14 November 2015

Fungi in grassland

November is a good month to look for fungi in meadows, verges and sand dune grasslands. For example, Meadow Waxcap (Hygrocybe pratensis), which is one of our largest waxcap species, is fairly common on unfertilised garden lawns and in parkland. It's usually a subtle apricot colour (sometimes more orange) and often grows in conspicuous groups which can be spotted from a distance. Like all waxcaps it has rather thick gills which are widely spaced.

Meadow Waxcap, Margam Park

Another conspicuous species which always occurs in large groups, often in roadside verges, is Trooping Funnel (Clitocybe geotropa). It's a tall, robust species, usually beige in colour. Mature specimens have the typical funnel shape exhibited by many Clitocybe species.

Trooping Funnel, Melincwrt roadside verge

Sand dunes are surprisingly good places to look for fungi and our local coastal systems have a very diverse mixture of interesting species. One of the most beautiful is a type of Blewit named Lepista sordida (I don't know if it has a common name). It's similar to Wood Blewit (Lepista nuda), another species which occurs sometimes in grassland and on sand dunes, but it's smaller and has a much more intense lilac colour.

Lepista sordida, Baglan Dunes

Lepista sordida, showing gills

Whiteford Burrows is an excellent place to look for sand dune fungi.

09 November 2015

Armadillo Weevils have arrived in Swansea

Otiorhynchus armadillo, female
Similar in appearance and habits to the commonly seen Black Vine Weevil Otiorhynchus sulcatus, Armadillo Weevils, Otiorhynchus armadillo, are recent arrivals from continental Europe, where they are a serious pest species. So far only recorded from a handful of other locations in the UK (in which they appear to have become successfully established), they have now been confirmed from Swansea. In contrast to O. sulcatus, which is parthenogenetic, there are males in O. armadillo. In fact, spotting a mating pair of what superficially looked like O. sulcatus in my garden is what piqued my interest and led to the subsequent identification of the individuals as O. armadillo. Identification was kindly made by M.G. Morris after I approached him for assistance as the recently introduced O. armadillo is not included in his 1997 key to broad-nosed weevils. Viewed side by side, O. armadillo is somewhat stouter and broader and of a slightly lighter colour than O. sulcatus. O. armadillo also lacks spines on the undersides of the femora. It tends to move more slowly and in a more deliberate manner, and does not death-feign as readily as O. sulcatus. While O. armadillo is reasonably easy to distinguish from O. sulcatus, it is very similar to O. salicicola, another recent arrival from the continent, which could cause confusion if the latter also becomes more widespread. Max Barclay, curator of beetles at the Natural History Museum, has published the definitive paper on O. armadillo and O. sulcatus in Britain.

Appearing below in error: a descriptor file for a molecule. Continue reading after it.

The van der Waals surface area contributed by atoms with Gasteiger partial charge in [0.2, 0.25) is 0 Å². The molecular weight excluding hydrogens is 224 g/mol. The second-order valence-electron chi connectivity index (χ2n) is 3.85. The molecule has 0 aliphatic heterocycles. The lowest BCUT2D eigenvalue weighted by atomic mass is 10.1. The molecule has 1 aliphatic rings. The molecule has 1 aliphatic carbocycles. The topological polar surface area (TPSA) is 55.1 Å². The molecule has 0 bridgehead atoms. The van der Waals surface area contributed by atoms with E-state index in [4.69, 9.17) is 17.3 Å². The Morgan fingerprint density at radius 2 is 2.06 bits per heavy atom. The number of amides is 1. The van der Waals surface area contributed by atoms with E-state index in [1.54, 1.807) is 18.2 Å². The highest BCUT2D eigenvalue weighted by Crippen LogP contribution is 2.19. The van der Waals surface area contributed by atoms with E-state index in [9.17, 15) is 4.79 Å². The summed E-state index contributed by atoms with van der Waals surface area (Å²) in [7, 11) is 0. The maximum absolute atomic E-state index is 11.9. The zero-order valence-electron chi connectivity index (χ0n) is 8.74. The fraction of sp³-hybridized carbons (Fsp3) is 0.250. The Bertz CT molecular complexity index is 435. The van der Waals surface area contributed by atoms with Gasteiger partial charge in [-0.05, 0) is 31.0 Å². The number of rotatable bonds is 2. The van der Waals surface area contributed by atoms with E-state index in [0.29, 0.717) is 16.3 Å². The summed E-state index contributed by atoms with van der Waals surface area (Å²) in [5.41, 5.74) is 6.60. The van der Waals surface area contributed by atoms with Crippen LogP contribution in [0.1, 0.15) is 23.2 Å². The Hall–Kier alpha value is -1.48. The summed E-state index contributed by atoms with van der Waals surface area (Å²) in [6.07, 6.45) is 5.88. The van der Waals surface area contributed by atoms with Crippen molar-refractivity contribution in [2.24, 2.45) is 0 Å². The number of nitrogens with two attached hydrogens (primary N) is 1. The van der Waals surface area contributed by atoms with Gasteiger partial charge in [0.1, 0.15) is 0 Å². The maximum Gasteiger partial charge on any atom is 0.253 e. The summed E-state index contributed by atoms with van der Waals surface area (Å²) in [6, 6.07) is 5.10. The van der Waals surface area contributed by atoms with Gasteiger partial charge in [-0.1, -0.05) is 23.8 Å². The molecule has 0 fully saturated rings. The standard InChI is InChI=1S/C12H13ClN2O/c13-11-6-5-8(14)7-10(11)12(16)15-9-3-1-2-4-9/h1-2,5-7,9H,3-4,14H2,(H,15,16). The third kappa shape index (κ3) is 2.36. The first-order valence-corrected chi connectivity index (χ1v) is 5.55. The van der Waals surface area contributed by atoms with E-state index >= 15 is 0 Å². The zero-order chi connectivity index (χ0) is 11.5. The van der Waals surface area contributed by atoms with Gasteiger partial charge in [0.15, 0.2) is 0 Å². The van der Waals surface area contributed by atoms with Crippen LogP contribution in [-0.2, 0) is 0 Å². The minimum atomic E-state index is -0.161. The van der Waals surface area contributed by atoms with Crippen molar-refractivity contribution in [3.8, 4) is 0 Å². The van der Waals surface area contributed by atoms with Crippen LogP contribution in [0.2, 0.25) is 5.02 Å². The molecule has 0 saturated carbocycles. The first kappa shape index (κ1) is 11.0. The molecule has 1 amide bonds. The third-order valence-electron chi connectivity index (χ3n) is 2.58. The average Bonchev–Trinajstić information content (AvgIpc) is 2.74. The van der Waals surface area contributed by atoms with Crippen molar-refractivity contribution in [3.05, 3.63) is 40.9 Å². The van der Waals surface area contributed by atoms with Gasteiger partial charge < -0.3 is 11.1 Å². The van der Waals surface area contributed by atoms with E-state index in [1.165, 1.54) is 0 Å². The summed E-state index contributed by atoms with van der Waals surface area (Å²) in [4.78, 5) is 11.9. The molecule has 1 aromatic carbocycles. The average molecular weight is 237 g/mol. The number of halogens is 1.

Barclay, M.V.L. (2003). Otiorhynchus (s. str.) armadillo (Rossi, 1792) and Otiorhynchus (s. str.) salicicola Heyden, 1908 (Curculionidae: Entiminae: Otiorhynchini) – two European vine weevils established in Britain. The Coleopterist12, 41 – 56.v

Thanks are due to Paul D. Brock for photographing the specimens

 Otiorhynchus armadillo, male

Otiorhynchus armadillo, mating pair

Alien flora

Encountering a non-native shrub in a wild situation invariably kicks off the thought process of 'could this be the next Japanese Knotweed?'. After encountering Japanese Silver Berry Elaeagnus umbellata, which was self-seeded and fruiting on sandy the soils of Margam Tip today, I was interested to read that this nitrogen-fixing shrub often grows vigorously and competitively in infertile soils and in parts of North America and is listed as a "prohibited noxious weed". Another one of an ever-growing list of ‘ones-to-watch'...

02 November 2015

Autumn Knights

A number of attractive Knights (the name given to fungi in the genus Tricholoma) can be found in the conifer plantations in the Neath and Afan valleys. Some like the Birch Knight (Tricholoma fulvum) are associated with Sitka Spruce (as well as Birch) and often grow in large groups. The cap is dark brown and often quite slimy. The creamy coloured gills develop rusty blotches, which is a good identification feature.

Tricholoma fulvum

The Ashen Knight (Tricholoma virgatum) is an attractive species with a shiny, grey, fibrous cap. Although it is often described as a species of deciduous woodland, it often grows with Spruces and Pines in our plantations.

Tricholoma virgatum

There is a large area of pine plantation on Foel Fynyddau (the hill above Pontrhydyfen and Cwmafan), where you can find Macedonian Pine (Pinus peuce), Scots Pine (Pinus sylverstris subsp. sylvestris) and Lodgepole Pine (Pinus contorta). With such a large area of pine forest you might expect to find some nice pinewood species. The best is undoubtedly Yellow Knight (Tricholoma equestre) which is also called Man-on-horseback (for reasons unknown to me!).

 Tricholoma equestre

Yellow Knight is a really interesting species. In Britain it is mostly known as a species of Scottish pinewoods and it appears to be very rare in southern Britain, so its occurrence in the pine plantation on Foel Fynyddau is notable. It is sometimes recommended as an edible species, but recently there have been a number of serious poisoning incidents associated with it and it also seems to accumulate mercury under certain conditions. Perhaps these two things are related.